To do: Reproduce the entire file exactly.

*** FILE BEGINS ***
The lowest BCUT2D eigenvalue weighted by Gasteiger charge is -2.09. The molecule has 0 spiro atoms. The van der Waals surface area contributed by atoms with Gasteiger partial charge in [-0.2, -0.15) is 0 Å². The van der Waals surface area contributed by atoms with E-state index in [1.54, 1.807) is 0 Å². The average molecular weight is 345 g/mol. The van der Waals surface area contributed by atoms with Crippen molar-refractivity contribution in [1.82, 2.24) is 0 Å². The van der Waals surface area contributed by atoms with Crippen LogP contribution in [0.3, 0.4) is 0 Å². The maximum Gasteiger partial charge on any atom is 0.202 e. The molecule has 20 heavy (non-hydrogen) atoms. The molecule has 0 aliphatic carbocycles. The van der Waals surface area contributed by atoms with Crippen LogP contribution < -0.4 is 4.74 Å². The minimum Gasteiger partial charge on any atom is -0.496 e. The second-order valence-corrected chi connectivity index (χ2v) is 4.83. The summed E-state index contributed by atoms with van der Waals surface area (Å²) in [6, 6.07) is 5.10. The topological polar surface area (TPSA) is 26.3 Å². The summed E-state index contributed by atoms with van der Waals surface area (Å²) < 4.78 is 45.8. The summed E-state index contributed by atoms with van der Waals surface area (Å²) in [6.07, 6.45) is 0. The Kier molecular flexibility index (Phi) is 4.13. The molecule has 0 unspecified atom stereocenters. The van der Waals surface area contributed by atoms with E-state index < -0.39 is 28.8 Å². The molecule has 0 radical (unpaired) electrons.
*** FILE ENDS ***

The lowest BCUT2D eigenvalue weighted by Gasteiger charge is -2.09. The molecule has 0 spiro atoms. The van der Waals surface area contributed by atoms with Gasteiger partial charge in [-0.2, -0.15) is 0 Å². The van der Waals surface area contributed by atoms with E-state index in [1.54, 1.807) is 0 Å². The average molecular weight is 345 g/mol. The van der Waals surface area contributed by atoms with Crippen molar-refractivity contribution in [1.82, 2.24) is 0 Å². The van der Waals surface area contributed by atoms with Crippen LogP contribution in [0.3, 0.4) is 0 Å². The maximum Gasteiger partial charge on any atom is 0.202 e. The molecule has 20 heavy (non-hydrogen) atoms. The molecule has 0 aliphatic carbocycles. The van der Waals surface area contributed by atoms with Crippen LogP contribution < -0.4 is 4.74 Å². The minimum Gasteiger partial charge on any atom is -0.496 e. The second-order valence-corrected chi connectivity index (χ2v) is 4.83. The summed E-state index contributed by atoms with van der Waals surface area (Å²) in [6, 6.07) is 5.10. The topological polar surface area (TPSA) is 26.3 Å². The summed E-state index contributed by atoms with van der Waals surface area (Å²) < 4.78 is 45.8. The summed E-state index contributed by atoms with van der Waals surface area (Å²) in [6.07, 6.45) is 0. The Kier molecular flexibility index (Phi) is 4.13. The molecule has 0 unspecified atom stereocenters. The van der Waals surface area contributed by atoms with E-state index < -0.39 is 28.8 Å². The molecule has 0 radical (unpaired) electrons.